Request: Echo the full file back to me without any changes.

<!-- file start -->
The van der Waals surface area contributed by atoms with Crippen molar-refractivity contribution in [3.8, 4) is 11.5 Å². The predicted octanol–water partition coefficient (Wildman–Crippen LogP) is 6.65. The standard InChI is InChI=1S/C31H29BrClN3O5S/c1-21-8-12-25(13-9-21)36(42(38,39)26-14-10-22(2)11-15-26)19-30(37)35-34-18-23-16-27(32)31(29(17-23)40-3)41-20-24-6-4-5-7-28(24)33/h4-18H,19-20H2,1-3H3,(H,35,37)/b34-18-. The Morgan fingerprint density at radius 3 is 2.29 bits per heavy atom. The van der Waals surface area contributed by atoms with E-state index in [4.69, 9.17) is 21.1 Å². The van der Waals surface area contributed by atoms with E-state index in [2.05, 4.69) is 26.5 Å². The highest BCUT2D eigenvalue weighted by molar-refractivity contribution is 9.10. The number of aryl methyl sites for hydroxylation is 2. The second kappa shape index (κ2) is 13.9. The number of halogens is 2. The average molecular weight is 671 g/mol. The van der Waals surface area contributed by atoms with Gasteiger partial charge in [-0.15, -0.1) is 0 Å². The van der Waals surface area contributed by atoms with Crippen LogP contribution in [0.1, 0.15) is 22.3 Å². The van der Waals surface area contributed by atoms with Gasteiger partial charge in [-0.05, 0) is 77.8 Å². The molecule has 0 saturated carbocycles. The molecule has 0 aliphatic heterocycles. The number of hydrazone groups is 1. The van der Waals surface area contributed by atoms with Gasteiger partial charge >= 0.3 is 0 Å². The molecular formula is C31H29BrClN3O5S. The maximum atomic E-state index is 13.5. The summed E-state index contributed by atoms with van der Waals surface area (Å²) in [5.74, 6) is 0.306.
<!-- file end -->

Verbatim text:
The van der Waals surface area contributed by atoms with Crippen molar-refractivity contribution in [3.8, 4) is 11.5 Å². The predicted octanol–water partition coefficient (Wildman–Crippen LogP) is 6.65. The standard InChI is InChI=1S/C31H29BrClN3O5S/c1-21-8-12-25(13-9-21)36(42(38,39)26-14-10-22(2)11-15-26)19-30(37)35-34-18-23-16-27(32)31(29(17-23)40-3)41-20-24-6-4-5-7-28(24)33/h4-18H,19-20H2,1-3H3,(H,35,37)/b34-18-. The Morgan fingerprint density at radius 3 is 2.29 bits per heavy atom. The van der Waals surface area contributed by atoms with E-state index in [4.69, 9.17) is 21.1 Å². The van der Waals surface area contributed by atoms with E-state index in [2.05, 4.69) is 26.5 Å². The highest BCUT2D eigenvalue weighted by molar-refractivity contribution is 9.10. The number of aryl methyl sites for hydroxylation is 2. The second kappa shape index (κ2) is 13.9. The number of halogens is 2. The average molecular weight is 671 g/mol. The van der Waals surface area contributed by atoms with Gasteiger partial charge in [-0.15, -0.1) is 0 Å². The van der Waals surface area contributed by atoms with Crippen LogP contribution in [0.1, 0.15) is 22.3 Å². The van der Waals surface area contributed by atoms with Gasteiger partial charge in [-0.05, 0) is 77.8 Å². The molecule has 0 saturated carbocycles. The molecule has 0 aliphatic heterocycles. The number of hydrazone groups is 1. The van der Waals surface area contributed by atoms with Gasteiger partial charge >= 0.3 is 0 Å². The molecular formula is C31H29BrClN3O5S. The maximum atomic E-state index is 13.5. The summed E-state index contributed by atoms with van der Waals surface area (Å²) in [5.74, 6) is 0.306.